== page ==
In 2021, Top Gun: Maverick brings Tom Cruise’s Pete “Maverick” Mitchell back to the screens and the skies will be engaging in combat with an unidentified foreign adversary, but ultimately, he’ll be battling his inner demons in the highly-anticipated sequel to 1986’s blockbuster Top Gun. And while there may be another country’s military involved, the sequel will most likely follow in the footsteps of the original by avoiding making them a major focus in the interest of telling a more personal story.
The sequel follows Cruise’s character as he trains the next generation of naval aviators. Joseph Kosinski (whose previous work includes Tron: Legacy and Only the Brave) directs and the cast adds newcomers Jon Hamm, Jennifer Connelly (replacing Kelly McGillis as Maverick’s love interest), Ed Harris and Miles Teller as Bradley “Rooster” Bradshaw, the son of Maverick’s former RIO and best friend Goose who tragically died in the original. Val Kilmer also returns but there’s no suggestion he will be the villain or how substantial his role will be. Because of the Cold War between the U.S. and the Soviet Union, filmgoers assumed the bad guys flying the MiG-28s in Top Gun were Russian (Top Gun: Maverick will need to revise its Cold War politics.) However, the film is intentionally ambiguous for political reasons when it comes to identifying the enemy. The MiG-28 is a fictional aircraft, and according to Task & Purpose, the markings on the fighter, the geographical location of the aerial sequences, and early versions of the script, the villain is an “amorphous combination of three countries”: the Soviet Union, China, and North Korea.
Ultimately, the real conflict in Top Gun exists within Maverick himself until he learns the truth about his father and accepts he’s not to blame for Goose’s death. Over 30 years later, Maverick’s antics are still adversely affecting his military career. Maverick will find himself at odds with Jon Hamm’s Viper-like character, whose authority will be the catalyst for friction, according to Screen Rant. There’s undoubtedly a complicated dynamic between Maverick and Rooster, and there’s been a lot of speculation about the trailer’s funeral scene and what it may mean for Maverick. According to an interview in Empire, Kosinski discusses the challenges Maverick is facing when audiences reconnect with the character:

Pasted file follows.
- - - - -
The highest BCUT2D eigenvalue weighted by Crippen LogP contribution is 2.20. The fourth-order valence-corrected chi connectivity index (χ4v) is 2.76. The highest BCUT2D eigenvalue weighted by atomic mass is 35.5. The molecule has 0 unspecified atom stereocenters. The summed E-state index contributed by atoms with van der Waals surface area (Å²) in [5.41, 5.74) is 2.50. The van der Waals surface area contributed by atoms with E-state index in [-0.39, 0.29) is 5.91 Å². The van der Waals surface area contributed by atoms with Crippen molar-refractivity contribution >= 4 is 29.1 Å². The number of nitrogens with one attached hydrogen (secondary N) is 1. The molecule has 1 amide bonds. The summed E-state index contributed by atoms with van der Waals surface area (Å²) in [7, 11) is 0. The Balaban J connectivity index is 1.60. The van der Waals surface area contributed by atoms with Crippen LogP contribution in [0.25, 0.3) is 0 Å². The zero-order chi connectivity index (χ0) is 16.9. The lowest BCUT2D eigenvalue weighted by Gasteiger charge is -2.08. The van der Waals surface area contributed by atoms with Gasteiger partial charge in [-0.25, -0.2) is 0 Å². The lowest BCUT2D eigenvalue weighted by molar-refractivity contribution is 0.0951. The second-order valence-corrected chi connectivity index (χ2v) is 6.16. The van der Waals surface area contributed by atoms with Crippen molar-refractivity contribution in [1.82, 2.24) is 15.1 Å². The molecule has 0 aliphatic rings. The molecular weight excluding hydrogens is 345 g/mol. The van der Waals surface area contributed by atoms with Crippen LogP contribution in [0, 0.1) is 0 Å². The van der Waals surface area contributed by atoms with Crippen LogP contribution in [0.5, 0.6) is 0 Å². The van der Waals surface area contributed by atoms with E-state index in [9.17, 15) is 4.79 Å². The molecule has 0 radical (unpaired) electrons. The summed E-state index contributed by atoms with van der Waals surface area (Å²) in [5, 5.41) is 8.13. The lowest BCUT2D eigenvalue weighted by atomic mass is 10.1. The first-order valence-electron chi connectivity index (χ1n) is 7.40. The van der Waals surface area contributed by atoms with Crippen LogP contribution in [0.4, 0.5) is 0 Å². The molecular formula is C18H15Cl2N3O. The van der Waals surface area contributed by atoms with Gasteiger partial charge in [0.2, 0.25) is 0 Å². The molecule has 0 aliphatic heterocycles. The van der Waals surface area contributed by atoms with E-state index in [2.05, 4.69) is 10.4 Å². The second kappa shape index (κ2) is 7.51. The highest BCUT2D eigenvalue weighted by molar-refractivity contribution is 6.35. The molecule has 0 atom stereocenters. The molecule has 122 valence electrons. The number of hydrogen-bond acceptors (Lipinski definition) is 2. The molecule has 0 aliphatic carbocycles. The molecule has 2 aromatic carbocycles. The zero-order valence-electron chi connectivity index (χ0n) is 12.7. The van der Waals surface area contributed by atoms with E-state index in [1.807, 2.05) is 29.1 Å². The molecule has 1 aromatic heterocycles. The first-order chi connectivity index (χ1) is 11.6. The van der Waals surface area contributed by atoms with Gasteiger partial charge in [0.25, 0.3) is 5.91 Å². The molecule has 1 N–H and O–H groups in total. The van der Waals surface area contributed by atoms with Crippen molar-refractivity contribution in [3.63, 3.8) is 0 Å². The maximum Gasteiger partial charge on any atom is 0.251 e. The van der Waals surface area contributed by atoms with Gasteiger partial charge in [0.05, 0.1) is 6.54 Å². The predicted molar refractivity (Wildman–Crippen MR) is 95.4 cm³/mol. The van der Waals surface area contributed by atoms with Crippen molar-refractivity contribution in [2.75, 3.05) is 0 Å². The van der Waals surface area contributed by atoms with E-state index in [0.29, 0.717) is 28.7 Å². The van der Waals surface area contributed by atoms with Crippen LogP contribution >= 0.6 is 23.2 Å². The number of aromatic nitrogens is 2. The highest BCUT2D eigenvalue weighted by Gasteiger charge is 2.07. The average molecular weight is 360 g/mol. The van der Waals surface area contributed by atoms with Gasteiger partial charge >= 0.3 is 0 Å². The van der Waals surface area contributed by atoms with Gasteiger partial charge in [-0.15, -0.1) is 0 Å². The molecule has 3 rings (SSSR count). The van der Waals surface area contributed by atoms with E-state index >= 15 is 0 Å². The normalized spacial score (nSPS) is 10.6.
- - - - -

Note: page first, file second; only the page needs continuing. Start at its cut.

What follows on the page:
“He’s the best at what he does, and he’s given his whole life to aviation. But that has come as a personal cost, and Maverick has to confront some things from his past and reconcile with them. It’s a rite-of-passage story, much like the first film was. But this is a man now at a different stage of life.”
Maverick will also be coming to terms with a more technologically advanced Navy than what existed three decades ago. Old-school Maverick will have to carve a niche for himself in this brave new world or accept there’s no place for him. In an interview with Collider, the film’s producer David Ellison stated:
“It is very much a world we live in today where it’s drone technology, and fifth generation fighters are really what the United States Navy is calling the last man-made fighter that we’re actually going to produce, so it’s really exploring the end of an era of dogfighting and fighter pilots and what that culture is today.”
Maverick’s teaching skills will be put to the test during an inevitable showdown between the U.S. and an outside threat. There’s been no confirmation, only speculation that Maverick’s foreign nemesis will be Iran: a prescient choice. According to a 2019 article in The National Interest, the appearance of the F-14 Tomcat in the trailer supports this theory because Iran is the only country in the world that still operates the fighter. Action-packed aerial sequences between good guys and bad boost ticket sales, but Top Gun: Maverick is a character-driven piece, not a war movie. It’s evident Top Gun: Maverick will pay homage to some of the original’s lighthearted and shirtless moments in the trailer, but there’s a sense of brevity surrounding Top Gun‘s sequel that’s more intense than in the original. Whoever Maverick has to conquer to stop his cycle of self-destructive behavior (the real villain) will most likely, as in the original, be implied and nothing more.